Or when he invites someone in to cook their favourite meal. It seems that he's only doing it so he can show how much better his version will be.
Incidentally, the link to an article above takes you to the Socialist Worker online. It's quite perceptive about Oliver's role in changing thinking.
We are in a time of rapid population ageing. In New Zealand, by 2030, for the group aged 65 to 74, numbers will double from 276,000 in 2006, to 559,000. By 2030, it is estimated that the numbers of those over 85 will almost treble, from 58,000 today to 150,0001 Treasury (2006) has also calculated that the ratio of the young to the old is transposing, and after 2020 we will have more people over age 64 than under age 15.
As I said the other day, this is no time to be ignoring children and young people. It is, however, a time to be thinking about how we are going to minister to increasing numbers of people who are over 60?
Tuesday, February 10, 2009
Tall Skinny Kiwi has an interesting post on the recession, on debt and on the way Christians might be best to use money.
In his book, Never Eat Alone, Keith Ferrazzi wrote about the safety net provided by a robust network of social connections.
The same might well be said of the church. It wasn't because he thought the phrase had a good ring to it that Paul said, 'Forsake not the gathering of the saints'. He knew the value of being 'networked' within the church family, the body of Christ.
"Experience will not save you in hard times, nor will hard work or talent. If you need a job, money, advice, help, hope, or a means to make a sale, there's only one surefire, fail-safe place to find them - within your extended circle of friends and associates."
Justin Pinkerman writes about keeping up with your network in a Leadership Wired article online.
He's talking about the business network, seeing it as a kind of safety net in these difficult economic times. But the church is the same, and more so - in all times. The congregation may annoy the hell out of us (which might not be a bad thing!) but it's also a place where our particular bit of the body grows best.
Monday, February 09, 2009
Wouldn’t it be good to see a similar heading in SPANZ or some church magazine saying: ‘Churches Should Embrace their Ageing Parishioners?’ My gut feeling is that 'Ageing Parishioners' are left to fend for themselves spiritually and emotionally, and that the big focus in most churches is on children and, even more so, young people.
Of course we should be concerned for these two groups; they're the future. But older people are not the past - they're still the present, and they bring with them, in many cases, great stores of treasures, most of it neglected by your average church.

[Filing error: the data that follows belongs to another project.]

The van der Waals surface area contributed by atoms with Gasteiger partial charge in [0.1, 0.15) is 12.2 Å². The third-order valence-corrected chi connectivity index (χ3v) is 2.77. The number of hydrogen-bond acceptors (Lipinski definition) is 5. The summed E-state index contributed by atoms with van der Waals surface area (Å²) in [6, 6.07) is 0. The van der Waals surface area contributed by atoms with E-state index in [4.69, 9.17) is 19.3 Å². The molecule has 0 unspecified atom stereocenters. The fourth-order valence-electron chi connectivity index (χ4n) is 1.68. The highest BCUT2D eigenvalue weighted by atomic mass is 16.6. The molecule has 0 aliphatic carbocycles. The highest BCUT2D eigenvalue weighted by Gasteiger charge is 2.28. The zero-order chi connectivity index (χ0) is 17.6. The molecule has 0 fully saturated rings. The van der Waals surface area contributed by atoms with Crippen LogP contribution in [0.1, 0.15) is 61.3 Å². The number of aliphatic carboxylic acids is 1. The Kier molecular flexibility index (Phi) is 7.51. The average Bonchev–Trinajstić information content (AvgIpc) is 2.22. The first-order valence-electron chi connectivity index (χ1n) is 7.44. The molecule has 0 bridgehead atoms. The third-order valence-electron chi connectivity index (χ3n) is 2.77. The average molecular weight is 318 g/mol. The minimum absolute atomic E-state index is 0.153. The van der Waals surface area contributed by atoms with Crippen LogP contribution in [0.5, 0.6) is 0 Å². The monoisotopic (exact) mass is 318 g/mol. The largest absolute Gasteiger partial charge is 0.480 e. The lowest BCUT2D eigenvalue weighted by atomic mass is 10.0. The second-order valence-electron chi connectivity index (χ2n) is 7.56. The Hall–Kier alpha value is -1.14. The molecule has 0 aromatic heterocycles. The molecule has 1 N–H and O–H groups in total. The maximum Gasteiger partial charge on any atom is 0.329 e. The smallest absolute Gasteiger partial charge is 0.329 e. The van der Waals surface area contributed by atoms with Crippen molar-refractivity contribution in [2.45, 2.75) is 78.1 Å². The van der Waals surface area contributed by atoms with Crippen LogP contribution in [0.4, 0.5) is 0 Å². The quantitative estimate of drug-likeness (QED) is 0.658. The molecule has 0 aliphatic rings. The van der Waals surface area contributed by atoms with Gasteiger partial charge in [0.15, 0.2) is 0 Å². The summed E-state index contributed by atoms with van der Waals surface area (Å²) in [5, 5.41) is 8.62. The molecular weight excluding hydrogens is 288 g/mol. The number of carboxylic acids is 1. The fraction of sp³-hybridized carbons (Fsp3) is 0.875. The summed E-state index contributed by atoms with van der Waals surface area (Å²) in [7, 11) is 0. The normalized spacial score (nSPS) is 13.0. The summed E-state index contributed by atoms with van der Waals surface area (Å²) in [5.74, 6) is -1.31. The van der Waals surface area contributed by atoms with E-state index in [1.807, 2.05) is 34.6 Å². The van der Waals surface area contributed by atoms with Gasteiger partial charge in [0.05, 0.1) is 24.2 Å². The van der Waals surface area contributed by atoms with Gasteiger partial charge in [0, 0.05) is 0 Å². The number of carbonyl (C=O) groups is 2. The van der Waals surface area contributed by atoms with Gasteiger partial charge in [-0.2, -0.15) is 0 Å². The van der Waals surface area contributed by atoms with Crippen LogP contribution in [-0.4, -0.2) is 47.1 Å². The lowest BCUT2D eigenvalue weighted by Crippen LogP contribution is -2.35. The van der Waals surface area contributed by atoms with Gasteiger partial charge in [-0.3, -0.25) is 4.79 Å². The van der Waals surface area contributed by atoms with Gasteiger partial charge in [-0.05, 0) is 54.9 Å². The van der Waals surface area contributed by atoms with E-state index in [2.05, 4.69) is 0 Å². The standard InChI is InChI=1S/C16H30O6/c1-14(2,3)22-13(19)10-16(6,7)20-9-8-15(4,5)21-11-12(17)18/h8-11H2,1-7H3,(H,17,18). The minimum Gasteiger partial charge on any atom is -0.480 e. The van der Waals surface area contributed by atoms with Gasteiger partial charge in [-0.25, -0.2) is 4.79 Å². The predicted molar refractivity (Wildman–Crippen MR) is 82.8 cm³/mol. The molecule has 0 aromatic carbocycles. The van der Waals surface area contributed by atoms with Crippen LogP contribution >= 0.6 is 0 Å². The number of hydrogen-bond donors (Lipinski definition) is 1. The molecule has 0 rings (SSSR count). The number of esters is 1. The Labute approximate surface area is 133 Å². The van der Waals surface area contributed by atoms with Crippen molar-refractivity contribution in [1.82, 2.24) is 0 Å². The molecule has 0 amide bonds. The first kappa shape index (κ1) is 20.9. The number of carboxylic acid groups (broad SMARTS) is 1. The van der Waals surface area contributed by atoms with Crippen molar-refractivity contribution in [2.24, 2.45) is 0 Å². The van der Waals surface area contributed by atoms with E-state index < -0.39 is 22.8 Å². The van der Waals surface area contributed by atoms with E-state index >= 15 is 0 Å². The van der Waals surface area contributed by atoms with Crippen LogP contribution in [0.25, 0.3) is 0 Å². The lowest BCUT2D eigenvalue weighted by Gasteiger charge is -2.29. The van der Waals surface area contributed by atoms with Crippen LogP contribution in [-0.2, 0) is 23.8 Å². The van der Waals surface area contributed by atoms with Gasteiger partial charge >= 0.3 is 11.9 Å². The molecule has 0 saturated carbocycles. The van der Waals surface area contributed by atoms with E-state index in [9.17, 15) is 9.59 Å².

Many churches barely acknowledge the older people, or else they leave other older people to look after them, as though only the elderly can care for the elderly. As someone in late middle-age (not quite retired, in other words), I am just as concerned as ever about the state of my faith, about how to think theologically about all the issues that beset our modern world, about how to face the fact that death creeps closer with every day, that health isn't as stable as it used to be, and a number of other matters.
I don't feel old inside. Inside I still have a sense of being about thirty (though with a bit more experience under my belt), and it's only the fact that the body doesn't agree that makes me aware of being older. My suspicion is that people much older than me don't feel old inside either. But we can be made to feel old by being put to one side or ignored or treated as though we have no past, no history.
Boomers are an increasingly large percentage of the population. And, it seems to me, an untapped resource - and mission field.
People tell me that it’s not always easy to be part of a church these days. We’re busy and overworked, and (some) churches feel more like hard work than we’d like them to. When I quote from Philip Yancey’s Church: Why Bother? or Alan Jamieson’s A Churchless Faith I look around the room and see nodding heads and looks of recognition.So - why do we bother?
The lines above come from the website of the St Kilda Baptist Church. Rev Carolyn Francis goes on to say why the people at St Kilda do bother, and her statement stands as an excellent way of thinking about the value of being with other churchgoers. The site also talks about a couple of houses St Kilda runs, one for four young (otherwise) homeless people, and one for a nearly twenty people with psychiatric problems. It's interesting that a church that talks about whether to go to church or not is also well involved with mission work.